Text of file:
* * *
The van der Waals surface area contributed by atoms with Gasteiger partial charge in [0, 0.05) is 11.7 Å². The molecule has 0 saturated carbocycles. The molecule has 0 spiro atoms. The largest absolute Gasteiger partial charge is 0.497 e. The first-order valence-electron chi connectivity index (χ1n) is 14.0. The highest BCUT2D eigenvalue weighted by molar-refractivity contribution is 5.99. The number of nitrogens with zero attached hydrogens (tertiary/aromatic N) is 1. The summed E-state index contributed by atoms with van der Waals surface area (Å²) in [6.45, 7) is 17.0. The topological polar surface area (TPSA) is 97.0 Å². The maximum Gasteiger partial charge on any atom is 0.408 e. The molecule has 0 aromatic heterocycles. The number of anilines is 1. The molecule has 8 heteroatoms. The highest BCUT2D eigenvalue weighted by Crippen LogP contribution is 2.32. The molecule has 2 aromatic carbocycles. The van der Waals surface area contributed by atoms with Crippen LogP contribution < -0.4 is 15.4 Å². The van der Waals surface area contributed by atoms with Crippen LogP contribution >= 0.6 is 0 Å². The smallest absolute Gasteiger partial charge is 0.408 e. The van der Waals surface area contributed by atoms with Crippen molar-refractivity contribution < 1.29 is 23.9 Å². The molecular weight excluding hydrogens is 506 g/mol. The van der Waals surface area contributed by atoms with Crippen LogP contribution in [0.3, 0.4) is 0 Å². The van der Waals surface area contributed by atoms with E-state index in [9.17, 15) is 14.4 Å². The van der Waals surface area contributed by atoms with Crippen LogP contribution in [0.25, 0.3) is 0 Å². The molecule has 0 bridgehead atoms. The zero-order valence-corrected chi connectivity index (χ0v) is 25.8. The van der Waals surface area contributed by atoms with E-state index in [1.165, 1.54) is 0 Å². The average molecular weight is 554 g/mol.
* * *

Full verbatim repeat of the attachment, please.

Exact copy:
The van der Waals surface area contributed by atoms with Gasteiger partial charge in [0, 0.05) is 11.7 Å². The molecule has 0 saturated carbocycles. The molecule has 0 spiro atoms. The largest absolute Gasteiger partial charge is 0.497 e. The first-order valence-electron chi connectivity index (χ1n) is 14.0. The highest BCUT2D eigenvalue weighted by molar-refractivity contribution is 5.99. The number of nitrogens with zero attached hydrogens (tertiary/aromatic N) is 1. The summed E-state index contributed by atoms with van der Waals surface area (Å²) in [6.45, 7) is 17.0. The topological polar surface area (TPSA) is 97.0 Å². The maximum Gasteiger partial charge on any atom is 0.408 e. The molecule has 0 aromatic heterocycles. The number of anilines is 1. The molecule has 8 heteroatoms. The highest BCUT2D eigenvalue weighted by Crippen LogP contribution is 2.32. The molecule has 2 aromatic carbocycles. The van der Waals surface area contributed by atoms with Crippen LogP contribution < -0.4 is 15.4 Å². The van der Waals surface area contributed by atoms with Crippen LogP contribution >= 0.6 is 0 Å². The smallest absolute Gasteiger partial charge is 0.408 e. The van der Waals surface area contributed by atoms with Crippen molar-refractivity contribution < 1.29 is 23.9 Å². The molecular weight excluding hydrogens is 506 g/mol. The van der Waals surface area contributed by atoms with Crippen LogP contribution in [0.3, 0.4) is 0 Å². The van der Waals surface area contributed by atoms with E-state index in [9.17, 15) is 14.4 Å². The van der Waals surface area contributed by atoms with Crippen LogP contribution in [0.25, 0.3) is 0 Å². The molecule has 0 bridgehead atoms. The zero-order valence-corrected chi connectivity index (χ0v) is 25.8. The van der Waals surface area contributed by atoms with E-state index in [1.165, 1.54) is 0 Å². The average molecular weight is 554 g/mol.